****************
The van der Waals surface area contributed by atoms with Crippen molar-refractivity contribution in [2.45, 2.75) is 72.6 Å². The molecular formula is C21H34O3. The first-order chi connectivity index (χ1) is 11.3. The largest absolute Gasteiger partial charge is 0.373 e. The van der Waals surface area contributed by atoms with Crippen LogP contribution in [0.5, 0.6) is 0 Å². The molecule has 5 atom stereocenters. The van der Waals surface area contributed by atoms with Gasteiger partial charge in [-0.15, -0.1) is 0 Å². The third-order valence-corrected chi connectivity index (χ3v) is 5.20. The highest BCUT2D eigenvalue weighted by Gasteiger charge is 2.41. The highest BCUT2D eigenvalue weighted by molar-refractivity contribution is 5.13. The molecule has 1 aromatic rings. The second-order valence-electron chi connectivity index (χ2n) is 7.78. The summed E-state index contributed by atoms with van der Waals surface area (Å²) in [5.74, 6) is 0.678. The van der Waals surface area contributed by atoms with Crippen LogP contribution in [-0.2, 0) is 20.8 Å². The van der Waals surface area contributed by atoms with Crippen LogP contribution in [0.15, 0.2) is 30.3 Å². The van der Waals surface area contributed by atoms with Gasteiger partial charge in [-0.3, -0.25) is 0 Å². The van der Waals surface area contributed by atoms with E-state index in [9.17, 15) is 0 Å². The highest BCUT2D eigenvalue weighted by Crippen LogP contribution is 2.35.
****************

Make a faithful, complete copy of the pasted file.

The van der Waals surface area contributed by atoms with Crippen molar-refractivity contribution in [2.45, 2.75) is 72.6 Å². The molecular formula is C21H34O3. The first-order chi connectivity index (χ1) is 11.3. The largest absolute Gasteiger partial charge is 0.373 e. The van der Waals surface area contributed by atoms with Crippen LogP contribution in [0.5, 0.6) is 0 Å². The molecule has 5 atom stereocenters. The van der Waals surface area contributed by atoms with Gasteiger partial charge in [-0.15, -0.1) is 0 Å². The third-order valence-corrected chi connectivity index (χ3v) is 5.20. The highest BCUT2D eigenvalue weighted by Gasteiger charge is 2.41. The highest BCUT2D eigenvalue weighted by molar-refractivity contribution is 5.13. The molecule has 1 aromatic rings. The second-order valence-electron chi connectivity index (χ2n) is 7.78. The summed E-state index contributed by atoms with van der Waals surface area (Å²) in [5.74, 6) is 0.678. The van der Waals surface area contributed by atoms with Crippen LogP contribution in [-0.2, 0) is 20.8 Å². The van der Waals surface area contributed by atoms with Crippen LogP contribution in [0.15, 0.2) is 30.3 Å². The van der Waals surface area contributed by atoms with Gasteiger partial charge in [-0.3, -0.25) is 0 Å². The van der Waals surface area contributed by atoms with E-state index in [9.17, 15) is 0 Å². The highest BCUT2D eigenvalue weighted by Crippen LogP contribution is 2.35.